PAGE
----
Few people would know what a scaup was if you asked them.
The small black and white duck with a bright blue bill spends most of its time some distance from shore in large bays and ponds and isn’t easily viewed by people without binoculars, but is one of Long Island’s most storied and prolific waterfowl species — as one of the main targets of the commercial market hunting on Great South Bay that provided a staple for New Yorkers in the late 19th and early 20th centuries.
The Great South Bay, Moriches Bay, Shinnecock Bay and even Lake Agawam in the heart of Southampton Village have played host in the past to huge rafts of thousands of scaup, which are more commonly known as bluebills or broadbill.
For a variety of reasons, little is known about the migration and breeding habits of the subset of the scaup population that moves up and down the Eastern Seaboard in spring and fall, so a local group of waterfowl enthusiasts and student scientists the State University of New York have begun a program on local bays to start compiling a database of information about Long Island’s scaup, in the hope of learning more about where they gather in the spring to propagate their numbers and why their numbers seem to be increasing locally while remaining stagnant in much of the rest of the country.
The Long Island Waterfowl Heritage Group and researchers from the SUNY College of Environmental Science and Forestry have been capturing the ducks in the bays off Southampton, Hampton Bays and Quogue for the last three years, taking feather samples and affixing small metal bracelets known as bands to the feet of the ducks before releasing them so that some day the ducks will hopefully be captured again and their movements can be plotted.
The Long Island Waterfowl Heritage Group was founded during the bitter winter of 2015, when a group of local waterfowlers bucked up other hunters to purchase bags of corn and spread them along the shorelines of local bays to provide sustenance to waterfowl species that were blocked from most food sources by the thick blanket of ice across every body of water in the region. Co-founder Craig Kessler had just retired from a three-decade career at Ducks Unlimited, North America’s largest wetlands conservation and waterfowl habitat protection organization, and was looking to continue working to understand and help grow populations of ducks and geese that local sportsmen stalk each fall.
“It appears the scaup we are now seeing could be breeding in the eastern provinces of Canada, and the banding work we are doing will help substantiate this,” Mr. Kessler said. “Traditionally most scaup bred in the central prairie grassland provinces and the boreal forest as far as the arctic circle.The mission of DU is habitat preservation, but complementing that is the mission of the Long Island Wildfowl Heritage Group which is to perpetuate the historically abundant populations of waterfowl and waterfowl hunting on Long Island, through science, management, and education.”
Scaup are a species of what are classified as “diving ducks” because they feed primarily by diving as much as 30 feet under water to the bottom of lakes and bays to snatch up grasses or snails. This habit makes it fairly easy for Mr. Kessler and his student scientist team to dupe them into swimming into an underwater opening in a cage set near shore and salted with a some kernels of corn.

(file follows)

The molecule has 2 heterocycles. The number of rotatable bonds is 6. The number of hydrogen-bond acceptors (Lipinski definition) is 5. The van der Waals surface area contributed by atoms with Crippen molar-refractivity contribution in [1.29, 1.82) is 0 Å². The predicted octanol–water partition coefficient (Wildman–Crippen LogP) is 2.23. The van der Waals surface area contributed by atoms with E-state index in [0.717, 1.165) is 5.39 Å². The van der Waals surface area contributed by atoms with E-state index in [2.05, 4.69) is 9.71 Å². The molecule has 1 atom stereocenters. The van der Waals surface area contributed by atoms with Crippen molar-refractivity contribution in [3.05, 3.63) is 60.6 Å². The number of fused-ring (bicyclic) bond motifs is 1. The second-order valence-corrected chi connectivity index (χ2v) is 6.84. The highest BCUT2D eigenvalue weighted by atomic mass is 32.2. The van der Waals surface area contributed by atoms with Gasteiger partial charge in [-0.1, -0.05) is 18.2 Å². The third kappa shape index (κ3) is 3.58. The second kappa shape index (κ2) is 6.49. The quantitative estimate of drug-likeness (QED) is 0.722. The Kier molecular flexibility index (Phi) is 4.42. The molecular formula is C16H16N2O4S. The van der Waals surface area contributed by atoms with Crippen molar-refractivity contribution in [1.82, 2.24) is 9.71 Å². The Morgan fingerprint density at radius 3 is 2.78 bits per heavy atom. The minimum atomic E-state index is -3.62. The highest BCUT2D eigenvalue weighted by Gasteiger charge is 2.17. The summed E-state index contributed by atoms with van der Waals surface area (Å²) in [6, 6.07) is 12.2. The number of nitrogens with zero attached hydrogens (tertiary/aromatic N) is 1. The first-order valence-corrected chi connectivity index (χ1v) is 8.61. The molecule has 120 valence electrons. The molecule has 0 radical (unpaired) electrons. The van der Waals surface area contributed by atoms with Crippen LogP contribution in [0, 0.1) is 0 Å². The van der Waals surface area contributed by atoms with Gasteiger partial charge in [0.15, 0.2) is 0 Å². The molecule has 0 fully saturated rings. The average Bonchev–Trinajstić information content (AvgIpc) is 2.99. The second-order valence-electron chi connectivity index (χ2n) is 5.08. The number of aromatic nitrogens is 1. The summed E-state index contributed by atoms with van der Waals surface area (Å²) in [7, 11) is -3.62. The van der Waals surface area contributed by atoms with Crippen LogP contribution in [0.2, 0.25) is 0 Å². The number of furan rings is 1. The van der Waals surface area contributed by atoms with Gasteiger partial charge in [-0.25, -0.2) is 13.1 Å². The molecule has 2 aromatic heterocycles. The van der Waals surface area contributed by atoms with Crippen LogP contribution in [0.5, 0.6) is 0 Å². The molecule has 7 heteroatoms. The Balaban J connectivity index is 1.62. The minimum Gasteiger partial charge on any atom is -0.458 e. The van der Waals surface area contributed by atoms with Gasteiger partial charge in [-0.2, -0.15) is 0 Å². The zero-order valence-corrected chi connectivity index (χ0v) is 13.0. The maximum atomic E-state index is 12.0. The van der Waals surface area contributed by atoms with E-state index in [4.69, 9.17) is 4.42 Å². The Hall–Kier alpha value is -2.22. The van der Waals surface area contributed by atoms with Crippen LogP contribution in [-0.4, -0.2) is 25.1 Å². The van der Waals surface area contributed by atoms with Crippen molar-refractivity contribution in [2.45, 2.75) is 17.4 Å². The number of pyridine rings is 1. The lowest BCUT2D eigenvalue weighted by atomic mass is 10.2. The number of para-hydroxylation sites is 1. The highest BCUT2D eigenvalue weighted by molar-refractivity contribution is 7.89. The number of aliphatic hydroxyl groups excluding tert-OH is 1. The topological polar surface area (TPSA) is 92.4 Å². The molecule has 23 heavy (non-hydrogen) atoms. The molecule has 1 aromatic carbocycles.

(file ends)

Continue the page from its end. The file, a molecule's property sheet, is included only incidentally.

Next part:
Once inside the cage, they are unable to find their way out again and were easy for SUNY researchers Colin Tiemann and Aaron Kleinhenz to scoop up on a recent Saturday morning. Placed gently in cages lined with straw, they are removed one by one and outfitted with their bands and get a quick clip of their feathers.
Historically, the two subspecies of scaup were the second most common ducks in North America, after the iconic green-headed mallards. After rebounding from the commercial hunting slaughter of the 19th and early 20th centuries, to a total population of more than 6 million birds, the species has suffered a mysterious decline in numbers since the 1980s, thanks to breeding failures, and is currently barely half what it once was.
But the breeding population that lives along the Eastern Seaboard has been studied little and some researchers think may be as much as 50 percent larger than it is understood to be because banding efforts on the central Canadian prairies tend to miss bluebill breeding areas in eastern Ontario, which is most likely to be the source of most of Long Island’s scaup.
So Mr. Kessler’s group and the SUNY researchers are conducting their own sample study.
Along with affixing the bands to the ducks’ legs, which will only pay information dividends years down the road, they are also collecting small clippings of wing feathers, which are being analyzed by SUNY researcher Brittnie Fleming and professor Michael Schummer, Ph.D., to isolate hydrogen isotopes in the ducks that will give hints about where the duck was actually hatched.
The researchers praised the local effort as a boost to the effort to better understand how a key component of local traditions can be helped to persevere.
“The Long Island Wildfowl Heritage Group has been a perfect match with SUNY College of Environmental Science and Forestry,” said Dr. Schummer. “Craig Kessler and his group look to conserve waterfowling traditions of Long Island by conserving waterfowl and wetland resources of the region; and in that process, Craig reached out to our lab at ESF to ensure decisions by the LIWHG were informed by the best science available.”